Mitt Romney today clinched the Republican nomination to take on Barack Obama in the American presidential election.
He won his party’s Texas primary to secure the 1144 delegates needed to become the Republican candidate for the November contest.
Now he must now energise conservatives who still doubt him, while persuading undecided voters that he can do a better job fixing the nation’s struggling economy than Obama.
The former Massachusetts governor, who failed to win the nomination four years ago, outlasted a long list of Republican rivals who dropped out of the state-by-state primary battle. None of his former rivals actively campaigned in Texas.
“We did it!” Romney proclaimed in a message to supporters, noting that “it’s only the beginning.”
“An honour and a privilege and a great responsibility,” Romney told supporters at a fundraiser in Las Vegas. “I know the road to 1144 was long and hard, but I also know the road to 11-06 – November sixth – is also going to be long and it’s going to be hard and it’s going to be worth it because we’re going to take back the White House and get America right again.”
Romney, 65, will be the first Mormon to be nominated for president by a major party. His religion has been less of an issue than it was during his failed bid four years ago.
Republicans won’t formally confirm Romney as their candidate until the Republican National Convention in Florida in August. But he has reached today’s nomination milestone with a message of concern about the U.S. economy, a campaign organisation that dwarfed those of his Republican foes and a fundraising operation second only to that of Obama, his Democratic opponent in the general election.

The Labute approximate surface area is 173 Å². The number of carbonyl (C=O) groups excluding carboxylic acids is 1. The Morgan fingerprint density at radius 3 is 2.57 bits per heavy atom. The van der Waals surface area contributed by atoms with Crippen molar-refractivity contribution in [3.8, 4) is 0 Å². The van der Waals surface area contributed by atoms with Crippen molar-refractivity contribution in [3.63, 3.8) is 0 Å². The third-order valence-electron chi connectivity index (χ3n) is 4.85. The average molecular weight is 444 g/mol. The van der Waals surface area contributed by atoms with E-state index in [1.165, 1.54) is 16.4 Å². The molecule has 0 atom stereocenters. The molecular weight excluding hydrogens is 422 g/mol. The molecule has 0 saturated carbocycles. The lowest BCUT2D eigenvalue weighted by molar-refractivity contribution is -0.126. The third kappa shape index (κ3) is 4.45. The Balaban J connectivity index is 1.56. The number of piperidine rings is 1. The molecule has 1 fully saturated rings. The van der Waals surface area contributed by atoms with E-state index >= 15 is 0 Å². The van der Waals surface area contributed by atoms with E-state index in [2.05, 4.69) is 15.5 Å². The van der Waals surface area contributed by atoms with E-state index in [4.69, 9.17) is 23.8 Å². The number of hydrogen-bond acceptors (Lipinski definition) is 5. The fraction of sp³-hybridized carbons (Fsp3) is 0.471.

The election will be heavily influenced by the economy and today Romney’s campaign went on the attack, releasing a video citing the Obama administration’s loan-guarantee investments in four renewable-energy firms that lost money and laid off workers. The message – “President Obama is fundamentally hostile to job creators” – has been a theme of the Romney campaign since he launched his presidential bid.
The Obama campaign released a video criticising Romney’s unwillingness to stand up to Donald Trump and the more extreme elements in his party. “If Mitt Romney lacks the backbone to stand up to a charlatan like Donald Trump because he’s so concerned about lining his campaign’s pockets, what does that say about the kind of president he would be?” asked Obama’s deputy campaign manager, Stephanie Cutter.